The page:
Anyone who’s ever set foot in a classroom knows they will find the majority of students sitting quietly absorbing the teacher’s lesson, but there is always one or two students who appear restless, disengaged and borderline disruptive. Rather than making flash judgment, this is always a point where classroom management benefits from compassion over compliance.

Oft times, active students don’t mean to be disruptive, they are certainly not looking to disrespect the teacher; most likely, they simply have a learning style that necessitates motion, activity, and stimulation that traditional teacher methods typically do not accommodate. principal and I watched a kindergarten teacher read to her class, and every student met the school’s expectations: hands folded, mouth shut, legs and butt on the appropriate rug square. Every student, that is, except a rocking, chattering boy whom the teacher redirected several times to no avail. “He’s such a problem,” the principal said as we left the classroom. “We need to have him tested.”

“Maybe he’s the normal one,” I said. The principal looked at me like I was crazy, but I was serious. Managing a classroom full of children is tough, so it’s understandable that teachers would prefer compliance over commotion. But what if compliance is incompatible with students’ developmental needs or abilities?

I ask that question at new teacher induction training, and work with teachers to ensure their classroom policies and practices are age-appropriate. Chip Wood’s book, Yardsticks: Children in the Classroom Ages 4-14, is a great resource for this purpose because it looks at children’s developmental needs and their classroom implications. (Wood also writes a Yardsticks blog.) Yardsticks helps teachers align their classroom expectations with students’ developmental needs and abilities. A few examples:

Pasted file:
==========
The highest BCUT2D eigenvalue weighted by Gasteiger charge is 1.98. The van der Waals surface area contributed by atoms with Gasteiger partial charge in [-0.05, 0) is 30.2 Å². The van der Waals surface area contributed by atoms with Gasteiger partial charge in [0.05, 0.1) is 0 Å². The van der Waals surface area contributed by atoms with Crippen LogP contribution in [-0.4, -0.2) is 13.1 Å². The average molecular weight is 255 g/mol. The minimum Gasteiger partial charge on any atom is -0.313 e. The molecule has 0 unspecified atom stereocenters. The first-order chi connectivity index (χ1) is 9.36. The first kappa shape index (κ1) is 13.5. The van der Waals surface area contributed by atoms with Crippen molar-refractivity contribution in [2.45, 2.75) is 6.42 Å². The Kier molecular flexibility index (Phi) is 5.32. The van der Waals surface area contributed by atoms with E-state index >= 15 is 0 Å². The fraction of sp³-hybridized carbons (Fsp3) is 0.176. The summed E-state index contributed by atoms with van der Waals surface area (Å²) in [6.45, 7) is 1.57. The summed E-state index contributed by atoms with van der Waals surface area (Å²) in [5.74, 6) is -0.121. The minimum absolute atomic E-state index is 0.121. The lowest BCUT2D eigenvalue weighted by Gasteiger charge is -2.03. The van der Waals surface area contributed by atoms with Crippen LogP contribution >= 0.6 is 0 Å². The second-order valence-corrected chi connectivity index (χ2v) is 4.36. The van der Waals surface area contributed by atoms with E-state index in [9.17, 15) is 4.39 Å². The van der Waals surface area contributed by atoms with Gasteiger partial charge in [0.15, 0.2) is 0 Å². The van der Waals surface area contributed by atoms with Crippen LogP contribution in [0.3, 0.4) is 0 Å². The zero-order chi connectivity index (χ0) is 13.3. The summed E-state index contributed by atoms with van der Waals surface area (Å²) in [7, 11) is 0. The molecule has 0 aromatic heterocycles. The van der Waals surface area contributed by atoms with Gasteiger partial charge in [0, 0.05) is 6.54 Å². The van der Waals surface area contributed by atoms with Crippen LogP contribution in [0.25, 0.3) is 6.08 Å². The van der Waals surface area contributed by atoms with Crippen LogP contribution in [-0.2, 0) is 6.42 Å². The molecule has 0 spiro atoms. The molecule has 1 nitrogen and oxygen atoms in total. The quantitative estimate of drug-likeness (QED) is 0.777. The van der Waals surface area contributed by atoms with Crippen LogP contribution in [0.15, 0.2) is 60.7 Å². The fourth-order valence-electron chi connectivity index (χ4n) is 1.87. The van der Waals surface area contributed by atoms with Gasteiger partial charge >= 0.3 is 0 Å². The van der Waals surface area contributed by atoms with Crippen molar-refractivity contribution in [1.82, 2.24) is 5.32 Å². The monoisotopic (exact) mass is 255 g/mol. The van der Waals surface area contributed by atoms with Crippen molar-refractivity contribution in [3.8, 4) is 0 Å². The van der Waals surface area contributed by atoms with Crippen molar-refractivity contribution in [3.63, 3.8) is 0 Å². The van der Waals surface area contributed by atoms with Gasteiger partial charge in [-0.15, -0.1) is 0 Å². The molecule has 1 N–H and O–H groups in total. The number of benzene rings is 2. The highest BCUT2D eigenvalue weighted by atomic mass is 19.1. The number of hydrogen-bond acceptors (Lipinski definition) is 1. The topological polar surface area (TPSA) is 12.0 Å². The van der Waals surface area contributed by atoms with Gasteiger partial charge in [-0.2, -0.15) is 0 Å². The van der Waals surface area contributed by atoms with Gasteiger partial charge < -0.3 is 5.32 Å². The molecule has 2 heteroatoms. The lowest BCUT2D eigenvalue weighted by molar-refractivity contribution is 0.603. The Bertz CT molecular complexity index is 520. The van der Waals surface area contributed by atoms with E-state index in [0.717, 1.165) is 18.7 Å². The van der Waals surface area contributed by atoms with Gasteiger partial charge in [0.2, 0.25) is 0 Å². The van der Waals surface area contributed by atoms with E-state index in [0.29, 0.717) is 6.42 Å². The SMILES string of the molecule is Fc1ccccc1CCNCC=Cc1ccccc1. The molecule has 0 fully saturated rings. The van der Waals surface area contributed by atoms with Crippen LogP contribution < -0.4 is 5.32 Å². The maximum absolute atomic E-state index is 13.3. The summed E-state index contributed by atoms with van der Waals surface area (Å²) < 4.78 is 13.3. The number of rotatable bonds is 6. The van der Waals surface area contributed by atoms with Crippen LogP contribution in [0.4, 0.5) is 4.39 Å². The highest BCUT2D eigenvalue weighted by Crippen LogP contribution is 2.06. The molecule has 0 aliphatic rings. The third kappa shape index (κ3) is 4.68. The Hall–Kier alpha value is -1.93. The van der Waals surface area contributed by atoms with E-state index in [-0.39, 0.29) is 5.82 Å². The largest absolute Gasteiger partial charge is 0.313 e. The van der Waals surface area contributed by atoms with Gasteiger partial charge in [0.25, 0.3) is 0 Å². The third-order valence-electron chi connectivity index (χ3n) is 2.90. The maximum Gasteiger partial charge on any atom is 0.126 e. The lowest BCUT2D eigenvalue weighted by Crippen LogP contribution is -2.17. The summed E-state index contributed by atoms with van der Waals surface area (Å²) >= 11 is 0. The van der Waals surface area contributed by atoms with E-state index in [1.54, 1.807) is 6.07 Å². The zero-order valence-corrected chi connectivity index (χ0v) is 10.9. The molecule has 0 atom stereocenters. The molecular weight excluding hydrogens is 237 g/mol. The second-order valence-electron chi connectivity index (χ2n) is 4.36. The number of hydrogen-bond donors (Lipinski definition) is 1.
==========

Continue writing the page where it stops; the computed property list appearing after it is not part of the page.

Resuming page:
• The 4th grade teacher who improved classroom culture by responding to “difficult” students with humor rather than exasperation.
  • The 5th grade teacher who was more patient with students after discovering that 11-year-olds often prefer learning new skills over refining existing ones.
  • The kindergarten teacher who had fewer discipline problems once she allowed students to stand up while they did their work.
  • The middle school teacher whose classes were much more cooperative after he allowed students to collaborate instead of insisting they only work independently.
  • The 2nd grade teacher whose students improved academically and behaviorally when she gave them regular opportunities to move their bodies in the classroom.

Does this mean we should lower our expectations of students? No, but we should avoid asking students to do something or not do something that conflicts with who they are from a developmental standpoint. Let’s have high expectations of students, but let’s also have reasonable expectations of students.

Continue reading Taking Developmental Considerations Into Consideration

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